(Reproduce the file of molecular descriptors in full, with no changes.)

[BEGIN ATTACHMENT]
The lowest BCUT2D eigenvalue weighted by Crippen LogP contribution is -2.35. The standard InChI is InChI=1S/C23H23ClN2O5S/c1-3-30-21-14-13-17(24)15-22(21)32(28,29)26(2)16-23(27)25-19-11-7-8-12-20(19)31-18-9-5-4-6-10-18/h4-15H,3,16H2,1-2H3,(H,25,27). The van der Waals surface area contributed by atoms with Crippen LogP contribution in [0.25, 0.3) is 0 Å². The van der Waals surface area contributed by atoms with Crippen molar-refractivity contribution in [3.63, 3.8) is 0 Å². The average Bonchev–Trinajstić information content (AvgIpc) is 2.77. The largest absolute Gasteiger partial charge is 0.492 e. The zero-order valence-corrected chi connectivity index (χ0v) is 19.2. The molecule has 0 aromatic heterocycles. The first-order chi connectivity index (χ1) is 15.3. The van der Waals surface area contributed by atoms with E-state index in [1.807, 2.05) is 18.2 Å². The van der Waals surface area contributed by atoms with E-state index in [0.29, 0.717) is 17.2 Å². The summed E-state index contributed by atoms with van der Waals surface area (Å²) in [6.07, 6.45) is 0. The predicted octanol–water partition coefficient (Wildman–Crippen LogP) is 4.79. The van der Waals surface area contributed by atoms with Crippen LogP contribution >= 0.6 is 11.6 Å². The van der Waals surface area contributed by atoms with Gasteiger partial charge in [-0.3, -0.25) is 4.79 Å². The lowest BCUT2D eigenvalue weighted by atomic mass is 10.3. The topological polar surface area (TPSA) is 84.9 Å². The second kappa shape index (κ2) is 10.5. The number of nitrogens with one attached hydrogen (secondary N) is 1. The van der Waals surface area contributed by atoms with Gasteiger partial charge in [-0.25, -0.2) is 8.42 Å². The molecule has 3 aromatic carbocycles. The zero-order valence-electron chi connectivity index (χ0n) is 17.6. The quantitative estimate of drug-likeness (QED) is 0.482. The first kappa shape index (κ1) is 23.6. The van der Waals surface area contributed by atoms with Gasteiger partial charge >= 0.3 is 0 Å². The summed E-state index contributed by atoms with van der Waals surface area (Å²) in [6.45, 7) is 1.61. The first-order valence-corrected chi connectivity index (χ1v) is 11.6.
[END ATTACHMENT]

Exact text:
The lowest BCUT2D eigenvalue weighted by Crippen LogP contribution is -2.35. The standard InChI is InChI=1S/C23H23ClN2O5S/c1-3-30-21-14-13-17(24)15-22(21)32(28,29)26(2)16-23(27)25-19-11-7-8-12-20(19)31-18-9-5-4-6-10-18/h4-15H,3,16H2,1-2H3,(H,25,27). The van der Waals surface area contributed by atoms with Crippen LogP contribution in [0.25, 0.3) is 0 Å². The van der Waals surface area contributed by atoms with Crippen molar-refractivity contribution in [3.63, 3.8) is 0 Å². The average Bonchev–Trinajstić information content (AvgIpc) is 2.77. The largest absolute Gasteiger partial charge is 0.492 e. The zero-order valence-corrected chi connectivity index (χ0v) is 19.2. The molecule has 0 aromatic heterocycles. The first-order chi connectivity index (χ1) is 15.3. The van der Waals surface area contributed by atoms with E-state index in [1.807, 2.05) is 18.2 Å². The van der Waals surface area contributed by atoms with E-state index in [0.29, 0.717) is 17.2 Å². The summed E-state index contributed by atoms with van der Waals surface area (Å²) in [6.07, 6.45) is 0. The predicted octanol–water partition coefficient (Wildman–Crippen LogP) is 4.79. The van der Waals surface area contributed by atoms with Crippen LogP contribution >= 0.6 is 11.6 Å². The van der Waals surface area contributed by atoms with Gasteiger partial charge in [-0.3, -0.25) is 4.79 Å². The lowest BCUT2D eigenvalue weighted by atomic mass is 10.3. The topological polar surface area (TPSA) is 84.9 Å². The second kappa shape index (κ2) is 10.5. The number of nitrogens with one attached hydrogen (secondary N) is 1. The van der Waals surface area contributed by atoms with Gasteiger partial charge in [-0.25, -0.2) is 8.42 Å². The molecule has 3 aromatic carbocycles. The zero-order valence-electron chi connectivity index (χ0n) is 17.6. The quantitative estimate of drug-likeness (QED) is 0.482. The first kappa shape index (κ1) is 23.6. The van der Waals surface area contributed by atoms with Gasteiger partial charge >= 0.3 is 0 Å². The summed E-state index contributed by atoms with van der Waals surface area (Å²) in [6.45, 7) is 1.61. The first-order valence-corrected chi connectivity index (χ1v) is 11.6.